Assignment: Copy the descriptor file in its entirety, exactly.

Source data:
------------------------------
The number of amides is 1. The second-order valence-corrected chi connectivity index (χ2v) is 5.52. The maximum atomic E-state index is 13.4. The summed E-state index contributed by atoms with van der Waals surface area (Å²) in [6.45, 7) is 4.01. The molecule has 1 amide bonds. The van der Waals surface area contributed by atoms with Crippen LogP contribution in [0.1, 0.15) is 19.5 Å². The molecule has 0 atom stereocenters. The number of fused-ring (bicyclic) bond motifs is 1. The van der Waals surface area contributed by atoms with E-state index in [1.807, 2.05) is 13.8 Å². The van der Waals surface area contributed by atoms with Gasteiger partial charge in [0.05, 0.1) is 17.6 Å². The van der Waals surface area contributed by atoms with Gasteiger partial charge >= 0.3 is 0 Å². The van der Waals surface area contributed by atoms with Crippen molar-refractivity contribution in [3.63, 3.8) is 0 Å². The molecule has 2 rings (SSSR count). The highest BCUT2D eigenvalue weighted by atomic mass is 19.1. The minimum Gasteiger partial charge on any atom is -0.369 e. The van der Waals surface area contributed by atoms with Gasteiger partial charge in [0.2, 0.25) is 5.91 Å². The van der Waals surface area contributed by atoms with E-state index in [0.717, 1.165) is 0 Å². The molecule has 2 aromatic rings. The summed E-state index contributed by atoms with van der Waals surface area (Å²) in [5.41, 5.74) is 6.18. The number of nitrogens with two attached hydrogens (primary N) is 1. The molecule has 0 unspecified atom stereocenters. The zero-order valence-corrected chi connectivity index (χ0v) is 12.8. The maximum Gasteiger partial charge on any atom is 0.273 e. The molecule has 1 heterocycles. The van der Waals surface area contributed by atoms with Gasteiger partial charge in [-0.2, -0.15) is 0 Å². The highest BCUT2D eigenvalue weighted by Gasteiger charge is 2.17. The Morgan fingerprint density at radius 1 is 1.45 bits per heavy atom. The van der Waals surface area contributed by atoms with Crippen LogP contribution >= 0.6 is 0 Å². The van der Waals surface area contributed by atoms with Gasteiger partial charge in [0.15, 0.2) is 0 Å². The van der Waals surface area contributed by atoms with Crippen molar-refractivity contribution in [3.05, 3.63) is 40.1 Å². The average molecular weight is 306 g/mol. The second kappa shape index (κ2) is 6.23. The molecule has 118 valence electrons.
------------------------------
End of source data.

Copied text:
The number of amides is 1. The second-order valence-corrected chi connectivity index (χ2v) is 5.52. The maximum atomic E-state index is 13.4. The summed E-state index contributed by atoms with van der Waals surface area (Å²) in [6.45, 7) is 4.01. The molecule has 1 amide bonds. The van der Waals surface area contributed by atoms with Crippen LogP contribution in [0.1, 0.15) is 19.5 Å². The molecule has 0 atom stereocenters. The number of fused-ring (bicyclic) bond motifs is 1. The van der Waals surface area contributed by atoms with E-state index in [1.807, 2.05) is 13.8 Å². The van der Waals surface area contributed by atoms with Gasteiger partial charge in [0.05, 0.1) is 17.6 Å². The van der Waals surface area contributed by atoms with Gasteiger partial charge >= 0.3 is 0 Å². The van der Waals surface area contributed by atoms with Crippen molar-refractivity contribution in [3.63, 3.8) is 0 Å². The molecule has 2 rings (SSSR count). The highest BCUT2D eigenvalue weighted by atomic mass is 19.1. The minimum Gasteiger partial charge on any atom is -0.369 e. The van der Waals surface area contributed by atoms with Gasteiger partial charge in [0.2, 0.25) is 5.91 Å². The van der Waals surface area contributed by atoms with E-state index in [0.717, 1.165) is 0 Å². The molecule has 2 aromatic rings. The summed E-state index contributed by atoms with van der Waals surface area (Å²) in [5.41, 5.74) is 6.18. The number of nitrogens with two attached hydrogens (primary N) is 1. The molecule has 0 unspecified atom stereocenters. The zero-order valence-corrected chi connectivity index (χ0v) is 12.8. The maximum Gasteiger partial charge on any atom is 0.273 e. The molecule has 1 heterocycles. The van der Waals surface area contributed by atoms with Gasteiger partial charge in [-0.2, -0.15) is 0 Å². The highest BCUT2D eigenvalue weighted by Gasteiger charge is 2.17. The Morgan fingerprint density at radius 1 is 1.45 bits per heavy atom. The van der Waals surface area contributed by atoms with Crippen LogP contribution >= 0.6 is 0 Å². The van der Waals surface area contributed by atoms with Gasteiger partial charge in [0.15, 0.2) is 0 Å². The van der Waals surface area contributed by atoms with Crippen molar-refractivity contribution in [3.05, 3.63) is 40.1 Å². The average molecular weight is 306 g/mol. The second kappa shape index (κ2) is 6.23. The molecule has 118 valence electrons.